Autism, storytelling and forest gardens

Three newly appointed associate professors have highlighted three important research areas in separate lectures at Jönköping University - the importance of forest gardens in education, transmedia journalism, and the journey into adulthood for people with autism.

From left: Marita Falkmer, new associate professor in Disability, Renira Gambarato, new associate professor in Media and Communication and Ellen Almers, new associate professor in Didactics with focus on Natural Science and Sustainable Development. (photo: Patrik Svedberg/privat/Maria Jacobsson)

Transmedia storytelling, where content is distributed across multiple media platforms, aims to give recipients a more meaningful experience of the story they are being told. Renira Gambarato is carrying out research in this fast-growing field at the School of Education and Communication.

“My research contributes to the increased need for media projects that are tailored to the new multi-screen and multi-platform style. This are has great potential for development,” she explains.

During her lecture ‘Transmedia Journalism’, Renira Gambarato talked about how the journalistic narrative expands into integrated media platforms and how recipients engage in adding and sharing content via digital environments.

“My research contributes new insights through an analysis model that clarifies the basics of transmedia journalism. It’s not about publishing the same content on different platforms, but about the experience that the audience has by getting involved in news that expands through different channels,” explains Renira Gambarato. “I really feel that this research focus has been appreciated at the School of Education and Communication and I’m grateful for the opportunity to be involved and to take it further as an associate professor.”

Autism and the pathway into adulthood

Marita Falkmer has carried out research in the field of autism with a focus on younger children for a long time. She is now focusing on young adults with autism who are taking the next step in life.

“Problems often arise when these young adults are trying to find their place in society,” explains Marita Falkmer. “When I talk to students, teachers and parents, they are all interested in finding solutions to help with planning for what happens after school.”

In her lecture ‘Paving the way into post school participation’, Marita Falkmer talks about a new program that has been developed to help plan and prioritise for various post school goals, for example, going to high school. Other elements from her research that were highlighted in the lecture were a mentoring program for young adults wishing to pursue university studies and a project which will give support and advice to companies who employ people with autism.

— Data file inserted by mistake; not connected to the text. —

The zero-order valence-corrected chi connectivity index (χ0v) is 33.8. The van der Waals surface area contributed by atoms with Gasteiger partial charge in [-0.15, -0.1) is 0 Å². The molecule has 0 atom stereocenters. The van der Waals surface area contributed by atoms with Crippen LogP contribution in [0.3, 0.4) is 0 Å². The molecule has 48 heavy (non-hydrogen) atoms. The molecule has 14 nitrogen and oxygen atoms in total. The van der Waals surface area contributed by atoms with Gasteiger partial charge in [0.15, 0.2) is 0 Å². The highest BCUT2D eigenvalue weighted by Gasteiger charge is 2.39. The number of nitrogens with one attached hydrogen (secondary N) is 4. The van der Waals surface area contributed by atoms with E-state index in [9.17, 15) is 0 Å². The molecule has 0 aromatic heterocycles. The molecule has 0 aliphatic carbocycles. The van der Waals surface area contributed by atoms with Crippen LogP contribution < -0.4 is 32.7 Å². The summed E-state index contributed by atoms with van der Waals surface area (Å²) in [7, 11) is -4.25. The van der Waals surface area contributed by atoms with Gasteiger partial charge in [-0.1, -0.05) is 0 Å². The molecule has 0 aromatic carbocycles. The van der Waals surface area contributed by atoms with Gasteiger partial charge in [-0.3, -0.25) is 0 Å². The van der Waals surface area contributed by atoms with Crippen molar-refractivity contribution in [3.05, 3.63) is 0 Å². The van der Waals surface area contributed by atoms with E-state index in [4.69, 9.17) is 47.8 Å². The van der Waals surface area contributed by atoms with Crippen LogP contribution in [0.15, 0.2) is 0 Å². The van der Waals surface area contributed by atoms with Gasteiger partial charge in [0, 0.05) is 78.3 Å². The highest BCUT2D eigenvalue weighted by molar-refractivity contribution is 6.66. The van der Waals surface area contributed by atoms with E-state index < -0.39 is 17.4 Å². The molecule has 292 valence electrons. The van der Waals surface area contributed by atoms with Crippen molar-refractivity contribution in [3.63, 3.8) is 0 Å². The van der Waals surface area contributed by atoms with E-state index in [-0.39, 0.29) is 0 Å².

“Whilst researching here at Jönköping University, I have been part of the research group CHILD. Our projects have taught us that we need to include people who have real experience of what we are researching about. They shouldn’t just be participants who contribute to data, they should also contribute to the actual focus of the research.”

The untapped potential of forest gardens

Increased sustainability, recreation and opportunities for play, movement and learning are just some of the benefits of a forest garden. However, the potential for this is almost untapped in teaching, argues Ellen Almers. In her lecture ‘Forest gardens in teaching. What, how and why?’ she talked about how teaching in a forest garden is defined and motivated by educators, but also how elementary school students can define the learning in a forest garden project.

“The topic is important because forest gardens have a largely untapped potential for contributing ways to increase sustainability, not just pedagogically and didactically. It’s also important to highlight children’s learning within ecological literacy,” says Ellen Almers. “In addition to learning and well-being, forest gardens can also provide protection against UV radiation, improve air quality, regulate water levels, increase biodiversity and contribute to carbon sequestration (a way of capturing carbon to counteract the accumulation of greenhouse gases in the atmosphere). The forest gardens also provide fresh fruit, berries and edible leaves."

Part of Ellen Almer’s research has been a collaborative project, together with Jönköping County’s Public Health Department and ten preschools in Jönköping County, where one of the ideas have been to stimulate establishment of mini-forest gardens in preschools.

“Development of this research work has been ongoing, and since we are not divided into subject institutions here at the School of Education and Communication, it’s easier to find people from other disciplines to work with."

"Through the JU Sustainable network, I have been able to collaborate with researchers at the School of Health and Welfare, Jönköping International Business School and the School of Engineering, and this has facilitated interdisciplinary projects.”